Clause 8 provides for the taxable income % if the adjusted taxable income exceeds the lower income threshold and if neither the individual nor the partner is on income support.  The method statement for working out the taxable income % of an individual who is not automatically allowed 100% under clause 7 starts with working out the relevant income threshold using clause 9 .

 

This is then taken away from adjusted taxable income to produce the income excess , which is converted to a weekly income excess .  When the individual’s taper % is worked out using clause 10 , it is multiplied by the weekly income excess to produce the weekly taper amount .  This is the amount by which the maximum benefit is reduced as a result of the income test.

 

The weekly taper amount is divided by the individual’s maximum weekly benefit under clause 11 and the result expressed as a percentage, rounded to two decimal places.  This gives the provisional taxable income % .  This figure is compared with the minimum taxable income % under clause 12 and the greater figure of the two becomes the individual’s taxable income % .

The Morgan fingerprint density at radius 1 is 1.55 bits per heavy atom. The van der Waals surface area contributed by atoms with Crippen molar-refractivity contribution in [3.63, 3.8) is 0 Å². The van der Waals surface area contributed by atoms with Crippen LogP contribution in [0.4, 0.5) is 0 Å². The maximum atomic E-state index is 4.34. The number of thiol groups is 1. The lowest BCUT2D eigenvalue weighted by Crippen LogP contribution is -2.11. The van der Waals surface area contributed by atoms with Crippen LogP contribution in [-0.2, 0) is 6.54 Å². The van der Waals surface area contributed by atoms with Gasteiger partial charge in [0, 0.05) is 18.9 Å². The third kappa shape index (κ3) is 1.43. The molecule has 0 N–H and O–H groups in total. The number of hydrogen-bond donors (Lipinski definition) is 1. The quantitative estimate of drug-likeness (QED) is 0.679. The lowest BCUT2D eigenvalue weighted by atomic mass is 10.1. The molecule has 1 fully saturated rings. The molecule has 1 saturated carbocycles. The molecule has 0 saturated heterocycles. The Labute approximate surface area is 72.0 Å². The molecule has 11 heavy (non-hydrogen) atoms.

Income threshold

 

Clause 9 provides a table to work out an individual’s income threshold .  This will depend on the number of children the individual has in care of the relevant kind and also on income.  Only an individual with two or more children in that kind of care and whose income exceeds the upper income threshold ($66,000) will have that upper income threshold as his or her income threshold.  Anyone else will have the lower income threshold ($28,200).

 

Taper %

 

Clause 10 provides a table to work out an individual’s taper % .  As with the income threshold ( clause 9 ), this will depend on the number of children the individual has in care of the relevant kind and also on income.

 

Maximum weekly benefit